Dr. Michael J. Burry at UCLA Economics Commencement 2012

Dr. Michael Burry of Scion Capital and subprime shorting fame gave the UCLA Economics commencement speech this year and the video is embedded below.  Burry was an undergraduate there himself. One of the best quotes from Burry’s speech is: “As it turns out, information is not perfect, volatility does not define risk, markets are not efficient, the individual is adaptable.”


T2 Partners (Whitney Tilson) Presentations On Berkshire Hathaway (BRK)

T2 Partners, is bullish on Berkshire Hathaway, the holding company headed by Warren Buffett. In a recent presentation, Tilson laid out an investment thesis arguing that Berkshire was worth $178,400 per share. He also noted that the company should be worth $200,000 a year from now.

You can read the full presentation here>>


Jim Rogers on the Future

Jim Rogers Interview on being successful, investing in the future, and preparing for civil unrest
His phone number in Alabama was 5.

Bill Ackman & Pershing Square’s Presentation on Canadian Pacific (CP)

Below is Bill Ackman & Pershing Square Capital’s presentation on Canadian Pacific (CP), entitled ‘The Nominees for Management Change.’ As we’ve detailed, Ackman has gone activist on CP and is seeking to shake-up management. In the presentation, the hedge fund highlights their past success with General Growth Properties (GGP), JC Penney (JCP), and more. Currently, CP is Pershing’s second largest investment as they own 14.2% of the company.

You can read the full presentation here>>


T2 Partners (Whitney Tilson) 2012-January Letter

Whitney Tilson and Glenn Tongue’s hedge fund T2 Partners investor letter, the letter mentions some of their longs: Pep Boys (PBY), Goldman Sachs (GS), Iridium (IRDM), Resource America (REXI), Dell (DELL), Howard Hughes (HHC), Citigroup (C), and Microsoft (MSFT). Also, they mention they are long SanDisk (SNDK) and bought more after the company provided weak guidance.

Read the full letter here >>


Presenting The World’s Most Profitable Hedge Fund/Bank Ever

When one has $2.9 trillion in costless AUM (because if the cost is breached, one just doubles down, especially if one prints the money), it is not all that surprising to generate $77 billion in profits in one year, or even $385 billion in profits in the past 10 years. Yet it is still a stunning number considering the rest of the $2 trillion hedge fund industry lost about 10% in 2011. Which is why we all bow down to what is without doubt the world’s most lucrative and profitable generator of P&L in history: the Federal Reserve, which for the second year in a row has printed (pun intended) over $70 billion in profits. And who is the lucky recipient of this profit? US Treasury of course, which for the second year in a row will pocket all the proceeds from Portfolio Manager Ben’s immaculate trading perfection. Of course, there is one caveat for this spotless performance sheet: what happens when Fed interest expense surpasses interest income? But why worry – everyone tells us this can never happen, so it obviously can never happen…. I think Ben will be the next Warren Buffet!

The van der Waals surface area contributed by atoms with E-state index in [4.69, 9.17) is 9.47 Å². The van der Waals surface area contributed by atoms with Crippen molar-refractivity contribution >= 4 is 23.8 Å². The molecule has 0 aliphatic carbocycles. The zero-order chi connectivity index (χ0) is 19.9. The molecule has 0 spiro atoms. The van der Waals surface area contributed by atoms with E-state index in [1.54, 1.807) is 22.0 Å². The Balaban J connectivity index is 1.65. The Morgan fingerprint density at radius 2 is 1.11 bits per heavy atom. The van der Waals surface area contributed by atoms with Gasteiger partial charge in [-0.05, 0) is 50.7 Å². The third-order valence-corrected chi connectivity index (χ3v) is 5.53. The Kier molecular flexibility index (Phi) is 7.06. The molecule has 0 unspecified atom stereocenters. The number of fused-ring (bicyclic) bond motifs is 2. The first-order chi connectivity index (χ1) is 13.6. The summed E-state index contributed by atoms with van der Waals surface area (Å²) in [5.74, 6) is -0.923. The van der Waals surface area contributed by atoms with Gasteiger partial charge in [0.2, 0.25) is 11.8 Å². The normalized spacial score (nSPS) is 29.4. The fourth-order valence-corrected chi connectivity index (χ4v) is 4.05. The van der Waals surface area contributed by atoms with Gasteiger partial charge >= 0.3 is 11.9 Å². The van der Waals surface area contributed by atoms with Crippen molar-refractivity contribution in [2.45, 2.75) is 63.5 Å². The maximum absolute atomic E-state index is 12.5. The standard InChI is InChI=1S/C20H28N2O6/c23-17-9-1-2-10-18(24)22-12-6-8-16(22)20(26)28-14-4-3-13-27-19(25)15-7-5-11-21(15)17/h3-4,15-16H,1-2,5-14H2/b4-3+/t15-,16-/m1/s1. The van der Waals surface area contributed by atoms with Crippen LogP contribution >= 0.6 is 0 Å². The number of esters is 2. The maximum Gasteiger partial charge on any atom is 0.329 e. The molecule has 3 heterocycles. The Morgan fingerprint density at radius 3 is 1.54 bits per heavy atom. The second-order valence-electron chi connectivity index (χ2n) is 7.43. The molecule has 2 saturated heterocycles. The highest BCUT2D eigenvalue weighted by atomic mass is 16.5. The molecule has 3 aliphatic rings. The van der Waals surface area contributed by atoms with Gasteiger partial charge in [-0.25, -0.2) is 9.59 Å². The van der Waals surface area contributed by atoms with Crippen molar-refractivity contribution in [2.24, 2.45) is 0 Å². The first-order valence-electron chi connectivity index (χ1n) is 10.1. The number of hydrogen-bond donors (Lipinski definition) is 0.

Total assets on the Fed’s balance sheet stood at a near- record $2.92 trillion on Jan. 4. The central bank expanded its portfolio by purchasing $2.3 trillion in U.S. Treasury debt, mortgage-backed securities and housing agency debt to push down longer-term interest rates once its benchmark lending rate hit zero in December 2008. The Fed expanded its portfolio in two rounds of asset purchases, known as quantitative easing.

Because the Fed funds itself by emitting currency on which it pays no interest, or by paying 0.25 percent on the deposits banks keep at the Fed, the central bank enjoys positive interest income. The yield on the 10-year Treasury note was 1.97 percent at 11:27 a.m. today in New York.

Bill Ackman: Invest in the Business You Can Own Forever

Bill Ackman talked his investment philosophy during his lecture in Floating University (HT: Valuewalk). Ackman listed his four keys to successful investments:

1. Invest in public companies

2. Understand how the company makes money

3. Invest at a reasonable price

4. Invest in a company that could last forever

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